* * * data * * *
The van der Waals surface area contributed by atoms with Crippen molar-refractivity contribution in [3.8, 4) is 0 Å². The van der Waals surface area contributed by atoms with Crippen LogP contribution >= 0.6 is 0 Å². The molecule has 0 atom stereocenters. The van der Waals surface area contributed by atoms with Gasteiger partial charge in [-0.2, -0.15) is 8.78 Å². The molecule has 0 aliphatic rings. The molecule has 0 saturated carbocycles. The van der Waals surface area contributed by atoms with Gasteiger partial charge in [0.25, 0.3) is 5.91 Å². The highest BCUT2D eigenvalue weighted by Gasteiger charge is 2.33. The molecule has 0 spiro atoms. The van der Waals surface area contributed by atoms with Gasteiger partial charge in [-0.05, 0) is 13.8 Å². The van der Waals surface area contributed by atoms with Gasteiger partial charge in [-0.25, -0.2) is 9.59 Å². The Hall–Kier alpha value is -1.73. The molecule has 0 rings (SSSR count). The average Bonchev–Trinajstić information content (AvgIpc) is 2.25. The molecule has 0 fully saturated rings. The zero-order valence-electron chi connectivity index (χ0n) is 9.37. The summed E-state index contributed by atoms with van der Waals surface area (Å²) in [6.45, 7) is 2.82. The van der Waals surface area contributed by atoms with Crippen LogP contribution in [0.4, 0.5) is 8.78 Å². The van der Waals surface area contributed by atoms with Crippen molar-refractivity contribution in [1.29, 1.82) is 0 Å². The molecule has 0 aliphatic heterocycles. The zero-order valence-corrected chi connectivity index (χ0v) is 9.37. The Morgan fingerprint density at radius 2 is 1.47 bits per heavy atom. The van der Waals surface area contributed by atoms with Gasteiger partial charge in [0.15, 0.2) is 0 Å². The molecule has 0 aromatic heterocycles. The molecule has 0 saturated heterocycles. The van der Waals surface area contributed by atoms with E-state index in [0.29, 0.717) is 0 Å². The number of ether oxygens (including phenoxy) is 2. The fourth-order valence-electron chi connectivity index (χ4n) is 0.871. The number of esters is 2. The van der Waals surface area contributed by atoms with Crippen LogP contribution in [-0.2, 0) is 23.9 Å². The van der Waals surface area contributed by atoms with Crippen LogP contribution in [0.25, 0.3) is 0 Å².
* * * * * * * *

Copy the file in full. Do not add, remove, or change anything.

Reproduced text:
The van der Waals surface area contributed by atoms with Crippen molar-refractivity contribution in [3.8, 4) is 0 Å². The van der Waals surface area contributed by atoms with Crippen LogP contribution >= 0.6 is 0 Å². The molecule has 0 atom stereocenters. The van der Waals surface area contributed by atoms with Gasteiger partial charge in [-0.2, -0.15) is 8.78 Å². The molecule has 0 aliphatic rings. The molecule has 0 saturated carbocycles. The van der Waals surface area contributed by atoms with Gasteiger partial charge in [0.25, 0.3) is 5.91 Å². The highest BCUT2D eigenvalue weighted by Gasteiger charge is 2.33. The molecule has 0 spiro atoms. The van der Waals surface area contributed by atoms with Gasteiger partial charge in [-0.05, 0) is 13.8 Å². The van der Waals surface area contributed by atoms with Gasteiger partial charge in [-0.25, -0.2) is 9.59 Å². The Hall–Kier alpha value is -1.73. The molecule has 0 rings (SSSR count). The average Bonchev–Trinajstić information content (AvgIpc) is 2.25. The molecule has 0 fully saturated rings. The zero-order valence-electron chi connectivity index (χ0n) is 9.37. The summed E-state index contributed by atoms with van der Waals surface area (Å²) in [6.45, 7) is 2.82. The van der Waals surface area contributed by atoms with Crippen LogP contribution in [0.4, 0.5) is 8.78 Å². The van der Waals surface area contributed by atoms with Crippen molar-refractivity contribution in [1.29, 1.82) is 0 Å². The molecule has 0 aliphatic heterocycles. The zero-order valence-corrected chi connectivity index (χ0v) is 9.37. The Morgan fingerprint density at radius 2 is 1.47 bits per heavy atom. The van der Waals surface area contributed by atoms with Gasteiger partial charge in [0.15, 0.2) is 0 Å². The molecule has 0 aromatic heterocycles. The molecule has 0 saturated heterocycles. The van der Waals surface area contributed by atoms with E-state index in [0.29, 0.717) is 0 Å². The number of ether oxygens (including phenoxy) is 2. The fourth-order valence-electron chi connectivity index (χ4n) is 0.871. The number of esters is 2. The van der Waals surface area contributed by atoms with Crippen LogP contribution in [-0.2, 0) is 23.9 Å². The van der Waals surface area contributed by atoms with Crippen LogP contribution in [0.25, 0.3) is 0 Å².